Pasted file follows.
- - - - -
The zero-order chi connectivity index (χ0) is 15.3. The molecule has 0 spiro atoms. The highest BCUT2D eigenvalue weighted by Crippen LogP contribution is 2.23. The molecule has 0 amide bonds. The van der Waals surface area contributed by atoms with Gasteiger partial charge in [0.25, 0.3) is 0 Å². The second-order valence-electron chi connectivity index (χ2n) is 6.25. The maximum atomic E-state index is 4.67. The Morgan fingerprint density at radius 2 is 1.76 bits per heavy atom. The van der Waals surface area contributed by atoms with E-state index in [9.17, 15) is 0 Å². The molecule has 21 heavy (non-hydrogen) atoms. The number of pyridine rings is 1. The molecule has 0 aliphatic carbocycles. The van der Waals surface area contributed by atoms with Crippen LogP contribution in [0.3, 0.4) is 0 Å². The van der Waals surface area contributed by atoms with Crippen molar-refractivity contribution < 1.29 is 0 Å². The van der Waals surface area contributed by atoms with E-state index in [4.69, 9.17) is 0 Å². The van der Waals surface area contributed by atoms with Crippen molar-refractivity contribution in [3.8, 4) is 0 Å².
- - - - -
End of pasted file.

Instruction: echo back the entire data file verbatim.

The zero-order chi connectivity index (χ0) is 15.3. The molecule has 0 spiro atoms. The highest BCUT2D eigenvalue weighted by Crippen LogP contribution is 2.23. The molecule has 0 amide bonds. The van der Waals surface area contributed by atoms with Gasteiger partial charge in [0.25, 0.3) is 0 Å². The second-order valence-electron chi connectivity index (χ2n) is 6.25. The maximum atomic E-state index is 4.67. The Morgan fingerprint density at radius 2 is 1.76 bits per heavy atom. The van der Waals surface area contributed by atoms with E-state index in [9.17, 15) is 0 Å². The molecule has 21 heavy (non-hydrogen) atoms. The number of pyridine rings is 1. The molecule has 0 aliphatic carbocycles. The van der Waals surface area contributed by atoms with Crippen LogP contribution in [0.3, 0.4) is 0 Å². The van der Waals surface area contributed by atoms with Crippen molar-refractivity contribution < 1.29 is 0 Å². The van der Waals surface area contributed by atoms with E-state index in [4.69, 9.17) is 0 Å². The van der Waals surface area contributed by atoms with Crippen molar-refractivity contribution in [3.8, 4) is 0 Å².